The performance overhead of XOR-PHT is shown in Figure 10, where we see that the average overhead is less than 1.1%. The performance loss decreases gradually with the increase of the context switch interval. Following a key change, the same thread would now face essentially randomized PHT content. However, considering the 2-bit counter takes a short amount of time to warm up, the average performance overhead is relatively insignificant. For example, the static conditional branch instruction ratios of case1 (gcc+calculix) are relatively high at 12.1% and 8.1% respectively and their accuracy of PHT prediction are 90.1% and 94.0% respectively, which explains that the performance loss of the combination is the highest of our twelve cases. Another example is case7 of single-threaded execution. The proportions of static conditional branch instructions are just 4.8% and 7.6% for gromacs and GemsFDTD respectively, and the accuracy of PHT prediction is 88.9% for gromacs, and thus every time the context switches, gromacs will scratch the results of GemsFDTD training, so the XOR-PHT mechanism has little impact on the combination.

Figure 11: Performance overhead of XOR-BP and Noisy-XOR-BP.

When combining the protection on BTB and the direction predictor, the performance impact is largely additive. The performance impact of the resulting configuration Noisy-XOR-BP is shown in Figure 11. Overall, the average performance loss is less than 1.3%. The largest performance loss is about 2.5% (case1), largely due to cost in PHT isolation seen earlier.

Overall, the additional impact of the XOR de/encoding mechanism is very small. And the main performance impact comes from PHT isolation. It should be noted that this low performance overhead is similar to the results shown in Figure 1, and that the flush-based approach is not expensive for single-threaded core.

Test Number of Test Number of
Number privilege switches Number privilege switches
case1 4.9 case7 1.7
case2 7.0 case8 2.0
case3 1.9 case9 1.8
case4 2.0 case10 2.7
case5 1.7 case11 3.5
case6 1.6 case12 1.9
Table 4: The number of privilege switches per million cycles.

6.2.2 Breakdown of two types of switches

Take Noisy-XOR-BP-12M as an example, Table 4 shows the number of privilege changes per million cycles. We found that the number of privilege changes is much larger than the number of context switches (0.08 per million cycles). Similar phenomena can been observed in other cases. It is not difficult to understand that in a time slice, the execution of the program may incur multiple privilege changes due to system calls, exception handling etc. This indicates that the main factor in determining the impact of isolation may be the characteristics of the program itself, not the timer interruption frequency setting. This also explains one observation in Figure 11: As the timer switch frequency changes, there is no significant fluctuation in the performance loss of Noisy-XOR-BP for most test cases.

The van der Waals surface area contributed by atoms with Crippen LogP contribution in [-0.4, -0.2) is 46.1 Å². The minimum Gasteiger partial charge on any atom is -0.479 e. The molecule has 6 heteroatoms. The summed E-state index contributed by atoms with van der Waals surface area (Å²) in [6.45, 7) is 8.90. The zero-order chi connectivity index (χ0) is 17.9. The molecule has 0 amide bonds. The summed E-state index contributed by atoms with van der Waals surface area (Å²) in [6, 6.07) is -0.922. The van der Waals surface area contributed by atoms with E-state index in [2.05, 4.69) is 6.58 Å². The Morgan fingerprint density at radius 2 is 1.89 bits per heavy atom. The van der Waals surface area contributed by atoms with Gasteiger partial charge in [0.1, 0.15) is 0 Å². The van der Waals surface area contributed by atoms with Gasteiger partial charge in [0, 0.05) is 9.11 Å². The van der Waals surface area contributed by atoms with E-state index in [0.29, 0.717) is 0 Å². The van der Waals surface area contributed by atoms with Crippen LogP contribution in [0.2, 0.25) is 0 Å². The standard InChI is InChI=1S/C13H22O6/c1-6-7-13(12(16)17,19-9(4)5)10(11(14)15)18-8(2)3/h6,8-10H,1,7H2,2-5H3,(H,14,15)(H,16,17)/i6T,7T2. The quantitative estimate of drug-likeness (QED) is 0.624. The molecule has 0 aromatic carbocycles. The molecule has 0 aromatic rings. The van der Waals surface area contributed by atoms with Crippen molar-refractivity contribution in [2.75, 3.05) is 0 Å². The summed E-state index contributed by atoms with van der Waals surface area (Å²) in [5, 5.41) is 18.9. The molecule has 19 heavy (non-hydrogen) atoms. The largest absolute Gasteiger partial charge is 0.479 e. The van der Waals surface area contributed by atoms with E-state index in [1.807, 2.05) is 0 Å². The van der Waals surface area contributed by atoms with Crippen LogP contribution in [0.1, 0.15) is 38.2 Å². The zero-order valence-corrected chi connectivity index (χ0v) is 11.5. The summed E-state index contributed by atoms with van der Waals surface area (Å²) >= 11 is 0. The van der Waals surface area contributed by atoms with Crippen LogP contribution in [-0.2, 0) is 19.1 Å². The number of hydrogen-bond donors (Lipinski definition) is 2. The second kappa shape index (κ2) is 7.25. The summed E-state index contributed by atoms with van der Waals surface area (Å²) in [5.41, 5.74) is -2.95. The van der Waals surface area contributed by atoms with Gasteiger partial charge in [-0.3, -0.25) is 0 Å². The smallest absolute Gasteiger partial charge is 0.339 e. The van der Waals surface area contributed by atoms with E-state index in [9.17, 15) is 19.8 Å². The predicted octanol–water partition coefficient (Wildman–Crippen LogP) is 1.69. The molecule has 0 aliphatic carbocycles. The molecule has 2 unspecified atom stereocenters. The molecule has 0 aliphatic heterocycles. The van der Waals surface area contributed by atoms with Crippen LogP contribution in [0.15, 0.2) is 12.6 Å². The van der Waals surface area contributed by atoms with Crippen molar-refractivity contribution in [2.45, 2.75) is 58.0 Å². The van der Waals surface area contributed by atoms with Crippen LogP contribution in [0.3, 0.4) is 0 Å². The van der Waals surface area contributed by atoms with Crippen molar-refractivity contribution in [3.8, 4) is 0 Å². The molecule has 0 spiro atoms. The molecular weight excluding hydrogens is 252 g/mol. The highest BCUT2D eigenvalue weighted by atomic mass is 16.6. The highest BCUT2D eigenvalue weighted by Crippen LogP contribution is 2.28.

Figure 12: Performance cost of three isolation mechanisms on four different predictors an SMT core. CF and PF refer to complete and precise flush, respectively.

6.3 Simulation-based evaluation on SMT cores

Figure 12 shows performance impacts of three defence mechanisms (Complete flush, Precise flush, and Noisy-XOR-BP) on four different branch predictors (Gshare, Tournament, LTAGE, and TAGE-SC-L, with a measured baseline MPKI of 8.45, 5.17, 4.10, and 3.99 respectively). Each bar is showing the performance degradation compared to the same predictor without any protection. Three observations can be made.

  1. There is a non-trivial range of performance impacts. In some cases, the combination of application’s sensitivity to branch predictor behavior and the frequency of key changes can result in more than 20% performance degradation. But on an average, the performance cost for protection, at a few percent, is quite reasonable.

  2. Although there are exceptions, in general, Noisy-XOR-BP incurs lower performance impact than both flush mechanisms. Compared to complete flush, performance loss due to Noisy-XOR-BP is 26 to 37% lower. Keep in mind that the flush mechanisms are more costly to implement, and provides less protection against attacks than our proposal.

  3. Systems with a more accurate predictor tends to show more performance impact due to protection. But on average, the increase is not dramatic: It goes from 2.3% for the least accurate predictor to 4.9% to the most accurate.

6.4 Hardware Cost Estimation